A Stribeck Curve (sometimes also called a Stribeck Friction Curve) is a common name used to described friction vs entrainment speed results, measured on a tribometer. These are very useful as they give a good overview of the frictional performance of a lubricant.
The Stribeck Curve is named after the German engineer Richard Stribeck, who conducted pioneering research on lubrication and friction in the early 20th century.
The variation in speed allows friction to be measured across the main lubrication regimes, as shown in the diagram below:
In the boundary regime the load between the two surfaces is supported at the surface asperities. Friction is dominated by the properties of the surface and any surface active additives. In the elastohydrodynamic (EHL) regime the load is supported by the fluid film. Friction is controlled by the physical properties of the lubricant. In the mixed regime the load is supported by a mixture of the surface asperities and the fluid film.
Stribeck curves can be used to quickly assess the lubricants ability to reduce friction in the boundary, mixed and EHD lubrication regime.
An example Stribeck curve taken for 3 very different fluids is shown below:
In this example the boundary and mixed regime can be clearly seen for the classic motor oil (blue) and the heady duty engine oil (orange). The heavy duty engine oil showing higher overall friction in the boundary and mixed regime. The axle fluid shows very low friction in the boundary and mixed regime. At higher speeds ~ 3000 mm/s, the friction in the EHD regime for the three oils is similar.
Common effects in MTM type Stribeck curves:
Stribeck curves can be used to measure and investigate a large range of different effects. These include surface active additives, which will control friction in the boundary regime and the position of the mixed regime. Base oil viscosity and viscosity index improvers can vary the position of the curve (at a constant speed). Some of the more common effects studied using Stribeck curves are shown here…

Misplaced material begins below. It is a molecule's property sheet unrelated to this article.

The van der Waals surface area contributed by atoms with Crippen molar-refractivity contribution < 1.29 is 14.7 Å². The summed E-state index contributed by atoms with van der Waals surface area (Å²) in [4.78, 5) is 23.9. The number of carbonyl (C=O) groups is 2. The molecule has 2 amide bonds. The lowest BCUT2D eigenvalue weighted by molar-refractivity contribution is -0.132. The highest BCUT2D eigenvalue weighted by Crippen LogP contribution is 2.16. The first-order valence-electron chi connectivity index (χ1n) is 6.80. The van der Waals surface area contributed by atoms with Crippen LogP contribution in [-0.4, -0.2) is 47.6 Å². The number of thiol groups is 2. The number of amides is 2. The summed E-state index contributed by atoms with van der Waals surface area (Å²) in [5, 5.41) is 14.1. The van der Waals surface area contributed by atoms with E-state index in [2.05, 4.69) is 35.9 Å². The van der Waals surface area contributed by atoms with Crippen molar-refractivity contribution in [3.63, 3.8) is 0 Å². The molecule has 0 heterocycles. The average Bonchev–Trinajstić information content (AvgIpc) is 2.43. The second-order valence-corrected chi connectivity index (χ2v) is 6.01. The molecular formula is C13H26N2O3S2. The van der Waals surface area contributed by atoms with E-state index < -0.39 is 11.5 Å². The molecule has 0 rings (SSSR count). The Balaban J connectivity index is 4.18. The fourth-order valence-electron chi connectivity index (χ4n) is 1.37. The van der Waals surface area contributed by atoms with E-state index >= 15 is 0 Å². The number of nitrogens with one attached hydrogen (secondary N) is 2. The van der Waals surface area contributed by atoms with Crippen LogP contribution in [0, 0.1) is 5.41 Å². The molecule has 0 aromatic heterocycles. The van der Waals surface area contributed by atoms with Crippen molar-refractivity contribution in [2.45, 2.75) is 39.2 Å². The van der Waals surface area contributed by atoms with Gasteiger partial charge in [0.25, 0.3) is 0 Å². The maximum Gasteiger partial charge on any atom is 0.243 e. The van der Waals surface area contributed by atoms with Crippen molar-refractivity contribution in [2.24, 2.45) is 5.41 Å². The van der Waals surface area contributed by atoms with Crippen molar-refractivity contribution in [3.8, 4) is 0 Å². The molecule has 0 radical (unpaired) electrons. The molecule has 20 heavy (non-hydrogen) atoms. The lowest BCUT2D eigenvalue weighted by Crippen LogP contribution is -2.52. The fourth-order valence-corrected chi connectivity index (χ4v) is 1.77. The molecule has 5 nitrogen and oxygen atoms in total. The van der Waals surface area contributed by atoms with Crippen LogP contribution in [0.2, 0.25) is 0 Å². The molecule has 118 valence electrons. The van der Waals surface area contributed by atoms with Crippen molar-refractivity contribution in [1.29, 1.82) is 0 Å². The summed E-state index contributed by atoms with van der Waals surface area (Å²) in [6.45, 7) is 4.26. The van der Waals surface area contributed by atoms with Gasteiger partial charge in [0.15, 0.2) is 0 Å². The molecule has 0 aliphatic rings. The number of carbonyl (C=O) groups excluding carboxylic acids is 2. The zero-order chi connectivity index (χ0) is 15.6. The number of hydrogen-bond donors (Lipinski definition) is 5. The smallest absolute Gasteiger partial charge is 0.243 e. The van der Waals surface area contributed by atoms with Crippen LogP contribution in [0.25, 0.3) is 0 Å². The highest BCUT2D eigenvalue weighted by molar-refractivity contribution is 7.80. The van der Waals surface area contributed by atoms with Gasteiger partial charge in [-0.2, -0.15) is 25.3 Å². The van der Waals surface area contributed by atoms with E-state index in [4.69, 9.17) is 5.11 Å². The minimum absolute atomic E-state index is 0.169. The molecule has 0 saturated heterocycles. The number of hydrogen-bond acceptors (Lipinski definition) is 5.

Additives such as organic friction modifiers reduce friction in the boundary and mixed regime:
Antiwear additives / ZnDDP
Thick tribofilm forming additives, such as ZnDDP can increase the roughness of the surface and extent the speed at which the contact remains in the boundary and mixed regime. Pushing the curve to the right.
Increasing the viscosity of the oil has the effect of keeping the contact in full film lubrication to lower speeds. Pushing the curve to the left:
Using Stribeck curves to compare lubricant formulations
Stribeck curves are commonly used to study fully formulated products. This can give an indication of how the combination of different additives effects the friction in the boundary and mixed regime, along with the position of the mixed regime.
The Stribeck curves formed by 6 different 5W30 engine oils are shown below:
This type of result can be used by lubricant formulators and chemists to directly compare oils. For this particular result – it can be seen that lubricants MTMD003, 16,17 and 19 have a very similar frictional performance in the boundary regime. Lubricants MTMD003 and 16 have a similar response in the mixed regime (200 – 3000 mm/s) suggesting a similar thickness and morphology tribofilm. The same can be said for MTMD003 and 18.
Lubricant MTMD018 has a slightly lower boundary friction coefficient – and interestingly the friction increases with speed (an effect sometime seen with friction modifier type additives).
Lubricants MTMD017 and 20 have a lower overall friction coefficient in the mixed regime – an effect which is likely due to the formation of a thinner tribofilm – or very little tribofilm. This is commonly observed with ashless type antiwear additives.